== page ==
HEIDI'S PICK SIX
1. Which of your characters is your favorite?
I guess Saul from Aspects of a Psychopath has been one of my favourite characters simply because he is so different. He is he type of bloke you just don't want to get on the wrong side of. Not because of his physical presence but more for his unpredictability. He is as likely to slit your throat as he is to buy you a beer. He is the antihero that the reader can't wait to see the demise of but whatever situation Saul finds himself in he will find a way out. As a result he was a great character to write about because there are many routes that his path can take. with a bit of luck he will be returning in the not too distant future in a sequel to Aspects of a Psychopath.
2. Tell me about your travels.
3. Coffee, tea, or milk?
Coffee, tea or milk... where's the wine? Okay if I can't have wine I guess it will have to be tea. It's a great refreshing drink - taken with a little milk and a single spoon of sugar. I probably drink far too much of it during the day but I enjoy it. I used to be a big coffee drinker years back then I overdosed on filtered coffee one day and that was the end. These days you will only find me drinking coffee either late at night at a motorway service station or in a restaurant at the end of a meal. Now any chance on a glass of wine... preferably red!!!
4. What else can you do besides write?
I spent 15 years or so after leaving college, managing various bars and nightclubs. It was great fun at the time and I got to work in some interesting places with a varied mix of people. However towards the end I was looking for a change and had become involved with the IT side of things and also returned to college and after being made redundant from a company I was working for I was fortunate to find a career in the IT department of a local council. Now my routine is 9 to 5 and spent developing new computer systems and maintaining existing systems.
5. Who are you reading right now?
I'm reading Clive Barker's Mister B. Gone. It's a great little book which I think may have been a little unfairly treated by reviewers. Basically its the autobiography of a demon named Jakabok Botch with a little twist in the way the story is told. I first cam across Clive Barker when he published the Books of Blood and have pretty much read everything since, though if I have a favourite of his books it would either be Weaveworld or the Books of The Art series... come on Clive when are we going to see the third one?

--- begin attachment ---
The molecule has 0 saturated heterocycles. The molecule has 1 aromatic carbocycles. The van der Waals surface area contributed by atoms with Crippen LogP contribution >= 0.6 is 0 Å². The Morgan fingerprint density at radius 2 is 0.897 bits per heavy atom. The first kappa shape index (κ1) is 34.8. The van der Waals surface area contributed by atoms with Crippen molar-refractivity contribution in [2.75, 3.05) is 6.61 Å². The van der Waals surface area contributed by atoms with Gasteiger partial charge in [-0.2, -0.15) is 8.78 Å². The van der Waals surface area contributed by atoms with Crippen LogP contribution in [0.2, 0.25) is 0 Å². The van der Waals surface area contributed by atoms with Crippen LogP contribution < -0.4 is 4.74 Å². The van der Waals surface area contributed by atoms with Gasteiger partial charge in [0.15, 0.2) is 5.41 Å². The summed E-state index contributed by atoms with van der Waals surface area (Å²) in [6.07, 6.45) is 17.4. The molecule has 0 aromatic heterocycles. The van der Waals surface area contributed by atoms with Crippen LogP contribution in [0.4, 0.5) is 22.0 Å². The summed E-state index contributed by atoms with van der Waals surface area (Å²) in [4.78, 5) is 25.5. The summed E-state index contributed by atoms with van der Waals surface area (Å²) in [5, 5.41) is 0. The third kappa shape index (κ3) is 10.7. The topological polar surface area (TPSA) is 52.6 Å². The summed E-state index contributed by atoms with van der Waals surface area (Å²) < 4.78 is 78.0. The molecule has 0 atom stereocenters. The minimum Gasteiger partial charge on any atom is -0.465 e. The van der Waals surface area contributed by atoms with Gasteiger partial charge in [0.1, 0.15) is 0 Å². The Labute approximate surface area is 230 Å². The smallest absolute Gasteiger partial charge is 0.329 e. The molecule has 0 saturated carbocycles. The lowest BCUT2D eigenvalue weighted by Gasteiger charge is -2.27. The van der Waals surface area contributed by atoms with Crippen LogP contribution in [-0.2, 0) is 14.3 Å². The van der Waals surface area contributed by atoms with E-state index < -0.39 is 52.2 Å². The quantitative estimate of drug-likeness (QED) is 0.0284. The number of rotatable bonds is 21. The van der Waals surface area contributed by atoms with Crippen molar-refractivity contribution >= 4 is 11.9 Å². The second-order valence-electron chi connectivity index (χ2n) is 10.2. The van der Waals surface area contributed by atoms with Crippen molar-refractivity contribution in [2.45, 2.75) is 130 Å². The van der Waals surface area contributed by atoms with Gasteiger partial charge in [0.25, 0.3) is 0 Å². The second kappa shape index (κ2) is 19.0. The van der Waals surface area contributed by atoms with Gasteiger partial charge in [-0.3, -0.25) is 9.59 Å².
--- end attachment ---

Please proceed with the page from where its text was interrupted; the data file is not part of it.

6. Pop culture or academia?
7. What is the toughest scene you ever wrote?
8. Where do you find your inspirations to write?
Pretty much just about everywhere. I am currently completing a science fiction novel whose origins could probably be pinpointed to my experience with working in the club scene. Funny enough this was a question that I was often asked by people who had read Aspects of a Psychopath... obviously I have not experienced many of the atrocities that Saul and a few of the other characters get up to but they are often based in fact at some level. Perhaps a remembered newspaper story or maybe an argument between two people that I have seen. Throw all these ideas into the back of the mind and leave them to brew for a while and eventually you will get something out that might be ten times worse than the original idea but well suited to the story.
9. Food you could eat everyday.
10. Are you into sports or other physical activities?
11. What kind of music speaks to you?
12. Do you outline your stories or do they just take you along for the ride?
I will sketch out a rough story - basically details of the main character, where the story is going to start and the problems faced - then I will usually sit back and enjoy the experience of seeing where the characters and their actions take me. One thing is not to be afraid of making changes.
Take the sequel to Aspects of a Psychopath that I've been working on. I had a pretty good idea of where it was going but at an early stage I realised that one of the secondary characters had a much more important role than I had originally anticipated and after a while it was evident that I had to go back and change their history in order to blend them into the story more. If I hadn't let the character lead me then perhaps I would never have discovered the extra possibilities.
Also with the sequel I knew the story I wanted to tell but I wanted to change the writing style to that used in the original novel, which was primarily journal entries in a diary. However I could not find an easy solution so in the end I decided to get on with writing the story at least in one style until the one I wanted presented itself to me. Which is exactly what happened. Recently after going through an earlier draft, I was reading a scene and realised it could be written differently... as I began working on it again it became evident that if I applied the same idea to the entire book which I had applied to the single scene then I had found the writing style I had originally been looking for. There are a few things I need to tie up but its looking good and hopefully you'll be able to see the finished result in the not too distant future.
13. Celebrity crush.
14. Who are the biggest influences on your work?
15. Do you still watch cartoons?
Alistair Langston is a writer living near Glasgow, Scotland. His first novel Aspects of a Psychopath was published by Telos Publishing and his latest novella, Damon, was published as an e-book by Forbidden Publications. Alistair is currently completing a science fiction novel as well as a follow up to Aspects of a Psychopath.